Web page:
Processor mode also called as CPU modes or CPU privilege level. The processor modes are used by processor to create an operating environment for itself. Specifically, the processor mode controls how the processor sees and menages the system memory and the tasks that use it.
There are three different modes of operation, but one more mode is added for new 64 bit processor.
- Real Mode
- Protected Mode
- Virtual Real Mode
- 64 bit extension Mode
Real Mode: When the processor is running in real mode, it acts like an 8088. What this means is that it has the advantage of speed, but it otherwise accesses memory with the same restrictions of the original 8088: a limit of 1 MB of addressable RAM, and slow memory access that doesn’t take full advantage of the modern CPU´s.
Protected Mode: This is a much powerful mode of operation than real mode, and it is used in all modern multitasking operating systems. It has full access to all of the system´s memory. There is no 1 MB limit like the real mode. It has the ability to multitask, as compared to the single tasking real mode.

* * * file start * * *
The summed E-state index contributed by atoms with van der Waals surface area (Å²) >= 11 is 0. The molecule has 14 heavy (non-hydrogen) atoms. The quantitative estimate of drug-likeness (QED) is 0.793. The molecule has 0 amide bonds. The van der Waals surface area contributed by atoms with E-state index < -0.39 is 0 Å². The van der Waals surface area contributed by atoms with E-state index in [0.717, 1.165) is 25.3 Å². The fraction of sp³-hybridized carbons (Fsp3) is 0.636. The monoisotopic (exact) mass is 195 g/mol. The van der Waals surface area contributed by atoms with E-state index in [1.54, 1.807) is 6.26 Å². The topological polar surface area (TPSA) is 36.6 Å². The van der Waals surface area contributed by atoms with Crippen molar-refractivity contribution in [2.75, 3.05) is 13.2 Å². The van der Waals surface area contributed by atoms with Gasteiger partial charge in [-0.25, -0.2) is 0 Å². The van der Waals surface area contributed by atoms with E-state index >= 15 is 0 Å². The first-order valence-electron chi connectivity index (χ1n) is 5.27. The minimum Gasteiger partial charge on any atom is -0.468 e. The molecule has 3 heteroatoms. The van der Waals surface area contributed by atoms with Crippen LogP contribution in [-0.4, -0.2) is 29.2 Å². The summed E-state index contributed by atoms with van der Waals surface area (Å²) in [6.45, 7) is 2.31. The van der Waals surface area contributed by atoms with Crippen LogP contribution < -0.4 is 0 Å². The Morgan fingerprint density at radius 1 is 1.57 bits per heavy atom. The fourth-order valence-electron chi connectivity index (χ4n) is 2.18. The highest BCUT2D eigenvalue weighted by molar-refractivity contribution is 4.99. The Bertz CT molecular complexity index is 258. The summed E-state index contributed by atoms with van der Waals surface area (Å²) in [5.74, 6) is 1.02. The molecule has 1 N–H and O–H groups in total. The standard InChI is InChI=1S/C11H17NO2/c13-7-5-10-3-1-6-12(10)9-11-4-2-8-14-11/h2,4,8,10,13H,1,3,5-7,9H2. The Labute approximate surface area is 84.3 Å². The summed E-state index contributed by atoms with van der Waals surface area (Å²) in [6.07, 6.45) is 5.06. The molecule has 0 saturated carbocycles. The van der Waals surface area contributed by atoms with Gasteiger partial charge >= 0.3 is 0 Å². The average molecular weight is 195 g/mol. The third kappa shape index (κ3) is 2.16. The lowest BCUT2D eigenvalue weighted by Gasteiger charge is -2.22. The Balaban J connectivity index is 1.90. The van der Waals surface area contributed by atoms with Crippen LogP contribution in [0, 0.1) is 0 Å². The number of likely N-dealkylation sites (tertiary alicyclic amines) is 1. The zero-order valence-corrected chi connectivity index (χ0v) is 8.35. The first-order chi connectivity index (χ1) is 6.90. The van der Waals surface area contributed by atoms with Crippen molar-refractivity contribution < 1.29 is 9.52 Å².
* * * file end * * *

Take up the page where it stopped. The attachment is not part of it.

Virtual Real Mode: This mode is an addition capability, an enhancement of protected mode. Protected mode is normally used to run graphical multitasking operating systems like windows. There is often a desire to be able to run DOS programs under Windows, but DOS programs need to be run in real mode and not the protected mode. So basically this mode virtually creates a real mode in order to run DOS programs.
A software known as Dos Box is used to execute Dos programs in Windows even when it is in protected mode.